Wednesday, January 19, 2011

Puppy School: Part 1 - The First Day of School

Stitch went to his first class of obedience training last week at our neighborhood Petco. Mind you, Sitch doesn't have any behavioral issues and in general is a very good dog. But as a pup, he does have his mischief-making moments.

[begin fuzzy flashback sequence]

  • like that time he bolted out the front door as I was heading out to work, hands full with purse, bags, coat, keys, scarf, kitchen sink. We live along a main thoroughfare so imagine my horror ("Quelle horreur!") when my little pup started running towards the street, happy and oblivious as a clam. My heart would have jumped out of my ribcage were it not for the intricate musculoskeletal framework that held it all in.
  • or like that other time when he was so excited to see my roommates come home that he bounded happily towards them, 14-lbs. at full speed. While BFF was holding a hot cup of coffee and her brand new designer handbag. In a way I was glad I wasn't home at that time to see how livid she was. I am happy to report that Stitch came out relatively unscathed (yes he did get in trouble). In response, BFF (half-jokingly) quotes Genghis Khan when dealing with Stitch's puppy-isms: "If you had not committed great sins, God would not have sent a punishment like me upon you."

[end fuzzy flashback sequence]

So at my BFF's suggestion, I decided to sign him up for obedience training (only $89.99 with a $20 OFF coupon!). I agreed that Stitch not knowing/responding to the word "Come!" has it's general annoyances (often, he just sits there and gives me this "Duh..." look), but there are other, potentially life-threatening, ramifications to this (see point #1 above).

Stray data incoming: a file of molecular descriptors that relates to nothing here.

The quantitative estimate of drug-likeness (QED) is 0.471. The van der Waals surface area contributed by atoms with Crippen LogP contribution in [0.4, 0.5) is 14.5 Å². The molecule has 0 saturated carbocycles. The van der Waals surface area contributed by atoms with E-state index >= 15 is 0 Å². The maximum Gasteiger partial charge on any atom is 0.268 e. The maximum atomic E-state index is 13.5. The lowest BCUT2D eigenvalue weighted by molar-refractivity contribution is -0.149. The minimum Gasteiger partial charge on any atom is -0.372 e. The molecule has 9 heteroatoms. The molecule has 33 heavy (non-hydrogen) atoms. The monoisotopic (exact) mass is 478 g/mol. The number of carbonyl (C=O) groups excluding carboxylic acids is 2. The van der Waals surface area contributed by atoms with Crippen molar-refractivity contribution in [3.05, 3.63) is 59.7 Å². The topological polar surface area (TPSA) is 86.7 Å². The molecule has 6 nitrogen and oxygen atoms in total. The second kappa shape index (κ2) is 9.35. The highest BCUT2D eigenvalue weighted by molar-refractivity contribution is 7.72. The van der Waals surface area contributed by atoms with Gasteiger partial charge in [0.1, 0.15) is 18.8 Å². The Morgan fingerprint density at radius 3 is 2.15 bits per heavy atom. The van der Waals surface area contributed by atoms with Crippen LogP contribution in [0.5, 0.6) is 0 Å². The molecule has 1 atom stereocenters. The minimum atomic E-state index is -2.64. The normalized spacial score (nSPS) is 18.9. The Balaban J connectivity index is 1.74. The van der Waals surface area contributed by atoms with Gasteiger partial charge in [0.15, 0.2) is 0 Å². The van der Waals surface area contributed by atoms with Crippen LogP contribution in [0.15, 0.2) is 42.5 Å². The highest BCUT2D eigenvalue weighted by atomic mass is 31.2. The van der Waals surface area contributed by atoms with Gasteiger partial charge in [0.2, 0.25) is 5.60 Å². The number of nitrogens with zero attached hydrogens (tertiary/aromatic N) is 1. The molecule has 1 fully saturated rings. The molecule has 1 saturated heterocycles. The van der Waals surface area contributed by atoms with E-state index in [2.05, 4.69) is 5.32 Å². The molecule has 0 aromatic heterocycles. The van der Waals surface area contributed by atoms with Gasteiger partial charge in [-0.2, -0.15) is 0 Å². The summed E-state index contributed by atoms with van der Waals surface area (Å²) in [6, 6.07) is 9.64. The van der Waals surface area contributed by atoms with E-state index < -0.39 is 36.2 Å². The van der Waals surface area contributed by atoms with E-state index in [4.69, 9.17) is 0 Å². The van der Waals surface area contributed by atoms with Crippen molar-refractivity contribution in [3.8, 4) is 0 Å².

So with that said, Stitch and I entered the brave new world of doggy obedience. And boy are we glad we did!

Stitch's trainer, a petite, teen-like woman named Ally (Ally, if you're reading this, I mean that as a compliment. You know you rock!), has 7 years of dog training experience. But don't let her diminutive appearance fool you - that girl knows what she's talking about! By the middle of class, Stitch was looking at her with adoring eyes and was in absolute rapt. Not that I was jealous or anything. Hey, I was looking at her with adoring eyes and was in absolute rapt, too. She did reassure me by saying, "Don't feel bad if your dog likes me. I'm feeding him and giving him clear, consistent instructions." I have to admit that did motivate me to be a better mom-student, right along with Stitch.

The class started with introductions. Aside from Stitch, there were 2 other eager pups in the class -- a 7-mo. old (looked-like-a) Border Collie mix named Kota and a 23-mo. old chocolate lab, named Zoe. Kota was in his second week of class and was a few commands ahead of Zoe and Stitch. Zoe needed a little more attention from Trainer Ally since her mom says Zoe only behaves for the men in the house, but not for her.

For that first hour, we covered the basics: "Sit" (plus "Stay" and "Release" while giving them their food bowls), "Watch", "Leave it" and "Wait" before going through the door. I decided (upon Kota's mom's recommendation) to try the clicker training with Stitch. I was a very proud mom! I was so happy and, admittedly, pleasantly surprised to see Stitch following Ally's, and eventually my, instructions so well!

Stitch did particularly well with the "Sit, Stay, Release" but needs more practice on the "Leave It" (he's quick on the draw when it comes to something he wants, especially when it's a treat).

So here are some highlights of what Stitch and I learned in class:

  • Make sure you have a lot of your pet's favorite treats on hand. Break them up into smaller chunks to make them more manageable (and to avoid making your pup an obedient yet pudgy pet)
  • Do not feed your dog before going to obedience school. Otherwise they get full and won't respond to treats. That or they'll respond to the "new" treats presented by the trainer
  • Don't repeat a command over and over again until your pup does it - they'll associate your repetitition as what it takes to get them to do the action. Instead, say the command and just wait quietly until they do it
  • If you're trying clicker training, here's the order:

(1) Say the command
(2) Wait
(3) Pup does the command
(4) Click
(5) Give treat and praise
(Optional 6) Smile at yourself for having a well-behaved dog

Stitch and I are looking forward to our next class and will share the new tricks we've learned!

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